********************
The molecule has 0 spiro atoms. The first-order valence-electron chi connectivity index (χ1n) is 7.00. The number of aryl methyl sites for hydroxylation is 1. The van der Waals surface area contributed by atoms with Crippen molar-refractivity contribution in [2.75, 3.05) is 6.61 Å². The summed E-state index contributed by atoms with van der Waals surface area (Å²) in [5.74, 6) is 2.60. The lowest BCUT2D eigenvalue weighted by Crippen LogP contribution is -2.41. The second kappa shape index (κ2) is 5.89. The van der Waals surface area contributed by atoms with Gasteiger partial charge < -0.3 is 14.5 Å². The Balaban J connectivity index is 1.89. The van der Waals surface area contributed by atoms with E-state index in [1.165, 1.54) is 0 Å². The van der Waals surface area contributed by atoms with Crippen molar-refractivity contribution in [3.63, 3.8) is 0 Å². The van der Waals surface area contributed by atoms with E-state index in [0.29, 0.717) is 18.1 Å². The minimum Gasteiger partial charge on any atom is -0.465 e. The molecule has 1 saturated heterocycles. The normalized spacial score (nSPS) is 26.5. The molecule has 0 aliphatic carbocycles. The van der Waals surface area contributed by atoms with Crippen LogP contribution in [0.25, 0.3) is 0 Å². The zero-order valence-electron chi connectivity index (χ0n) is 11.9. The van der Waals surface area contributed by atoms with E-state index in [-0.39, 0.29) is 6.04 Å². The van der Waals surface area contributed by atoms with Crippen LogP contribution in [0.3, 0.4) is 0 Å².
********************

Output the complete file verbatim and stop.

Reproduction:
The molecule has 0 spiro atoms. The first-order valence-electron chi connectivity index (χ1n) is 7.00. The number of aryl methyl sites for hydroxylation is 1. The van der Waals surface area contributed by atoms with Crippen molar-refractivity contribution in [2.75, 3.05) is 6.61 Å². The summed E-state index contributed by atoms with van der Waals surface area (Å²) in [5.74, 6) is 2.60. The lowest BCUT2D eigenvalue weighted by Crippen LogP contribution is -2.41. The second kappa shape index (κ2) is 5.89. The van der Waals surface area contributed by atoms with Gasteiger partial charge < -0.3 is 14.5 Å². The Balaban J connectivity index is 1.89. The van der Waals surface area contributed by atoms with E-state index in [1.165, 1.54) is 0 Å². The van der Waals surface area contributed by atoms with Crippen molar-refractivity contribution in [3.63, 3.8) is 0 Å². The van der Waals surface area contributed by atoms with E-state index in [0.29, 0.717) is 18.1 Å². The minimum Gasteiger partial charge on any atom is -0.465 e. The molecule has 1 saturated heterocycles. The normalized spacial score (nSPS) is 26.5. The molecule has 0 aliphatic carbocycles. The van der Waals surface area contributed by atoms with Crippen LogP contribution in [0.25, 0.3) is 0 Å². The zero-order valence-electron chi connectivity index (χ0n) is 11.9. The van der Waals surface area contributed by atoms with E-state index in [-0.39, 0.29) is 6.04 Å². The van der Waals surface area contributed by atoms with Crippen LogP contribution in [0.3, 0.4) is 0 Å².